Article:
Thursday, July 31, 2008

Harper's Agenda In Plain Sight

There is no hidden agenda, it is all there for people to see. Harper's vision for Canada can be summarized as:
1. A strict provincialist interpretation of sections 91 and 92 (a very, very, narrow interpretation of the reserved power provision of section 91) of the 1867 Constitution Act.

2. A federal government concerned mainly with foreign policy, the military, the economic union and law enforcement (for the most part the criminal code).

3. The creation of an even more lose confederation of 13 semi-independent states in charge of all aspects of social policy (except when the federal government interprets that policy as being in conflict with law enforcement as in "safe injection sites") and economic policy (except when it crosses a provincial border).
So, anyone who is looking for a "national" policy on something such as daycare, for example is not going to get one in the Harper vision of Canada. If Prince Edward Island wants to raise the money for a provincial daycare scheme, that's fine. But under Harper's vision, there will be no "national" scheme, because according to Harper, that falls outside of his realm of responsibility.

This vision stands on its head, Canada as it has been governed since at least the end of World War II. I am sure it will sell among Albertans who like Section 92a (1) of the 1867 Constitution Act and want 92a (3) ignored and Bleus in Quebec who like the money rolling in from Ottawa, but otherwise.... Those are the easy sells. How Harper's vision of a "small Canada" internally and a "big Canada" militarily plays in places like Ontario, non-bleu Quebecois, BC and the Maritime Provinces, will determine whether the Canada we grew up with still exists in ten years. No matter what happens, no one can say that Harper is hiding anything, it is all laid out for everyone. All you have to do is listen to the man and his ministers.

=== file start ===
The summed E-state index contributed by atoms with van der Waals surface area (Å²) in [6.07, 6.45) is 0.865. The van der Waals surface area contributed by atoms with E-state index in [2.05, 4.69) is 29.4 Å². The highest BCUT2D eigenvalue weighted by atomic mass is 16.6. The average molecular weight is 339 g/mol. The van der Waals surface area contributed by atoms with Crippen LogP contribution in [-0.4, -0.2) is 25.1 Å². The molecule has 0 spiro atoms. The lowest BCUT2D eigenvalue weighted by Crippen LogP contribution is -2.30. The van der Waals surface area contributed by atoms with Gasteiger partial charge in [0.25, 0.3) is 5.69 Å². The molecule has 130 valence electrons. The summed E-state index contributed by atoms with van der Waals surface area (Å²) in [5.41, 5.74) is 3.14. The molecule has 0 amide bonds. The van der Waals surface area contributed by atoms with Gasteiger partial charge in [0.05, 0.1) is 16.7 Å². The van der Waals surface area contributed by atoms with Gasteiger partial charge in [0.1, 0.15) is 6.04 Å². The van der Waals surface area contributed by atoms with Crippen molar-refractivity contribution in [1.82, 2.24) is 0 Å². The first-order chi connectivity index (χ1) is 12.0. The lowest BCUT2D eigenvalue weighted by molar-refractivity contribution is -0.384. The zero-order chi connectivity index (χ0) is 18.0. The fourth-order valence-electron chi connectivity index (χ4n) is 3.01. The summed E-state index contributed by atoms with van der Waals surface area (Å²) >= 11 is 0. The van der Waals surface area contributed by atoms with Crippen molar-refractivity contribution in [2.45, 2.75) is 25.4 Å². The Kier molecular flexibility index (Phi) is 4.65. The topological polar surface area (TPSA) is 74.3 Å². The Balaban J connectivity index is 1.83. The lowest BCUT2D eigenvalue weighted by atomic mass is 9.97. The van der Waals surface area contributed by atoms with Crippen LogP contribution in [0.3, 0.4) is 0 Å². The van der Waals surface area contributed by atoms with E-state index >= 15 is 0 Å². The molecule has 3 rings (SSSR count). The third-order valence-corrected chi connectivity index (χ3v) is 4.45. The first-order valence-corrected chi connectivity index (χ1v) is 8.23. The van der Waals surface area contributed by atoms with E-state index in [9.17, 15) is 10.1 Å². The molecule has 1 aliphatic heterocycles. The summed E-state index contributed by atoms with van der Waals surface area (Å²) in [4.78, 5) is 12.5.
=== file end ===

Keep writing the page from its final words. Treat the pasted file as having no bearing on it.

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5 comments:

  1. Did you see this story?

    I found it through Mark's blog.

    Honestly, if the provinces are to be "autonomous" why bother with a country or a federal government?

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  2. I absolutely hate it when supposed "conservatives" justify their provincialism from the BNA Act or, worse, the supposed intent of the Fathers of Confederation. Never mind that MacDonald for one had in mind a unitary state, and that the standard reading of Sections 91-92 favour the feds, apart from several times that Section 92 was interpreted more "provincially" by the Law Lords, Canada was "intended" to be utterly decentralized, curiously in just the ways that Reformites and Bloquistes prefer. How coincidental!

    If Harper was a strict constitutionalist (a claim oft repeated in the credulous media), he would be disallowing all manner of provincial legislation and telling the Lt-Governors to reserve everything else. Parliament has the constitutional authority to lord over the provinces, particularly those that it itself created, namely Alberta, Saskatchewan, and Manitoba. (For that matter, neither Quebec nor Ontario existed pre-July 1867!)

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  3. That's how it sounds, doesn't it? Provincial autonomy means fewer national standards, which puts this initiative in line with other items in the Harper agenda--nuclear regulations, elections guidelines, and, more recently, conservative attacks on Statistics Canada for its crime numbers. What's next--weights and measures?

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  4. Statistics Canada for its crime numbers. What's next--weights and measures?

    Didn't you know Ace, numbers have a liberal bias?

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